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Discovery to Recovery Extras: Summer 2007

Improving Implants for Active Patients

Total joint replacement (also known as total joint arthroplasty) is regarded among the most valued developments in the history of orthopedics. The procedure provides the surgeon the ability to relieve pain and restore function to patients whose joints have been destroyed by trauma or disease.

An ongoing concern in joint replacement, however, focuses on the increased friction and wear of the joint when utilizing man-made implants. Compared to healthy, organic cartilage surfaces, which have a surface friction of nearly zero, the friction between these man-made bearing surfaces are hundreds of times higher. This friction subjects the implant to wear that can limit the longevity of the joint replacement and induce inflammatory responses in the surrounding area of the joint itself.

Various implant devices

Fundamental to replacing damaged joint surfaces with implants fabricated from man-made materials, then, is the requirement of producing a low friction bearing to minimize surface wear, inflammation in surrounding tissues and possible eventual loosening of the implant, resulting in the need for additional surgery.

Learn more about the research currently being conducted at the Biomechanics and Biomaterials Laboratory at HSS.

For more on bearing surfaces for joint replacement, stay tuned to HSS.edu for the full, in-depth story in Summer 2007.

Educating Children About Nutrition

Cartoon image of kids cooking healthySNEAKER (Super Nutrition Education for All Kids to Eat Right) is a nutrition education program directed by the Education Division and designed to provide culturally sensitive education information specific to English, Spanish, and Chinese speaking children and their families in New York City.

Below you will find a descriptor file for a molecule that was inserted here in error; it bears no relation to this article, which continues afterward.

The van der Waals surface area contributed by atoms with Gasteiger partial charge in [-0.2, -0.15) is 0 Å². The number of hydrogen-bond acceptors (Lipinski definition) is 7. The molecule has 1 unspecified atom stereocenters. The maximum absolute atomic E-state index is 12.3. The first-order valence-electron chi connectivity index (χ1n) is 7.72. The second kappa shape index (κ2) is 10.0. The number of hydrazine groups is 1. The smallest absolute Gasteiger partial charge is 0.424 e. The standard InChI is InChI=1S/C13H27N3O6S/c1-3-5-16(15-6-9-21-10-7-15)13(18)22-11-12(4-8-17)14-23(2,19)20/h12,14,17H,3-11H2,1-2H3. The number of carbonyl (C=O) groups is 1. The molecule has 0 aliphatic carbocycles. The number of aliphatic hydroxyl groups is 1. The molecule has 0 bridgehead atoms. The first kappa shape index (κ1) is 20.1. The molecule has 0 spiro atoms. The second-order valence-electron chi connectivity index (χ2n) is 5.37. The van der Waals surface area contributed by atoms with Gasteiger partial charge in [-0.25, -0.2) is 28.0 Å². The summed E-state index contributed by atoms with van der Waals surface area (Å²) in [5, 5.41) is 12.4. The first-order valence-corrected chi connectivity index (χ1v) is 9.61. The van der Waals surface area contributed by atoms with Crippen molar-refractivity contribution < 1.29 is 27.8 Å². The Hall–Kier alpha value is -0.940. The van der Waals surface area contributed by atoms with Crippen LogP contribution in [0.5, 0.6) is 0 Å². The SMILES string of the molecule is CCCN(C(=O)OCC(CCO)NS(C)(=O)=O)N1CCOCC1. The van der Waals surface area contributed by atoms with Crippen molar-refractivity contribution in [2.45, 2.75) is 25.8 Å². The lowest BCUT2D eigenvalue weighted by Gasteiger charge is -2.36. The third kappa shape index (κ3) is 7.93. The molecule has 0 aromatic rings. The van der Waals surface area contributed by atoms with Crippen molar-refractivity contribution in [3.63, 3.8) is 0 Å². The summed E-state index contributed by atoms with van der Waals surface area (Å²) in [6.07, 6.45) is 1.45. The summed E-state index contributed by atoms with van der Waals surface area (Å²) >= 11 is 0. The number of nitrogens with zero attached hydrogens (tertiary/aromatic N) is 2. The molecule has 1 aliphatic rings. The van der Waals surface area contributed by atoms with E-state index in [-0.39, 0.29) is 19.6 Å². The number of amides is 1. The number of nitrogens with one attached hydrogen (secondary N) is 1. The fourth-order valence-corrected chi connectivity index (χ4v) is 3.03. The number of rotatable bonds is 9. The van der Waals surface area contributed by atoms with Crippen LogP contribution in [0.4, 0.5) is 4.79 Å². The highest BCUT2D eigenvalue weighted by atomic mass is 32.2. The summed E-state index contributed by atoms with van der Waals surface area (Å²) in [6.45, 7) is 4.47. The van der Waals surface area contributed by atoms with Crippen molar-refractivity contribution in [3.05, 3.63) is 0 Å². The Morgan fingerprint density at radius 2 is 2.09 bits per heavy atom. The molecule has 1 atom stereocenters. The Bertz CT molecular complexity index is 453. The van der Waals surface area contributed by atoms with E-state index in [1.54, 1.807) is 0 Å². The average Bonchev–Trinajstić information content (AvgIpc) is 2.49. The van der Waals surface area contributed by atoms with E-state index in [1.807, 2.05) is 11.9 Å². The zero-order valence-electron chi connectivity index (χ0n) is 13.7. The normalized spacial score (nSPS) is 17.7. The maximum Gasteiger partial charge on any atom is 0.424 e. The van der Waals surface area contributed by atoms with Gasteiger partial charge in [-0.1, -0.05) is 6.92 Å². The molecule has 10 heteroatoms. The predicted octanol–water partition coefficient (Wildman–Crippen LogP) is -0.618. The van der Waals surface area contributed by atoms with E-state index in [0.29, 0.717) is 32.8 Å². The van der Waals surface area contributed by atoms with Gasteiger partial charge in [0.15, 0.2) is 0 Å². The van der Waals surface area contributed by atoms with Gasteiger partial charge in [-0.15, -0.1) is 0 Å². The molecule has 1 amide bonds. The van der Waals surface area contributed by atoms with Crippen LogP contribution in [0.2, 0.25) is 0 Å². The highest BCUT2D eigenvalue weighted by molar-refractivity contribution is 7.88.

The free cookbook developed by the project - along with nutrition lessons and helpful links to other websites - is available in its entirety in both PDF and interactive versions on HSS.edu via the above link. The PDF is posted in English and Spanish.

A Mission to the Philippines

A doctor holding a newborn babyServing the Needy: FAMI Medical and Surgical Missions to the Philippines: Filipino American Medical Inc. (FAMI) is a non-profit corporation that was founded in 1999 by Hospital for Special Surgery's Niles Perlas, CRNA, and friends in New York City. FAMI brings American and Filipino-American physicians and other medical professionals to the Philippines to serve the poor.

Read more about FAMI and previous missions - and view additional photos of these missions - by accessing the link above.

New Funding Boosts Mary Kirkland Center for Lupus Research

Mary K. Crow, MDThe mission of the Mary Kirkland Center for Lupus Research is to achieve new understanding of the molecular and cellular basis of systemic lupus erythematosus (SLE), contribute to the development of new lupus therapies, and improve the lives of patients with lupus. Read about the Center's research portfolio, research grant program, scholar program, selected publications, and news and events via the linked title above.

Center Honors Benefactors

Established in 2003, The Kathryn O. and Alan C. Greenberg Center for Skeletal Dysplasias at Hospital for Special Surgery is dedicated to the comprehensive medical care of people of all ages with skeletal dysplasias.

Cathleen L. Raggio, MDThe first of its kind in New York City, the Center brings together a multidisciplinary team of health care professionals committed to improving the quality of life for people with skeletal dysplasias through clinical care, research, and education. To learn more about the education and research initiatives currently underway at the Center, along with the clinical care currently available, access the linked title above. Also available are three Center newsletters in PDF form as well as a 7-minute video about the work being done at the Center.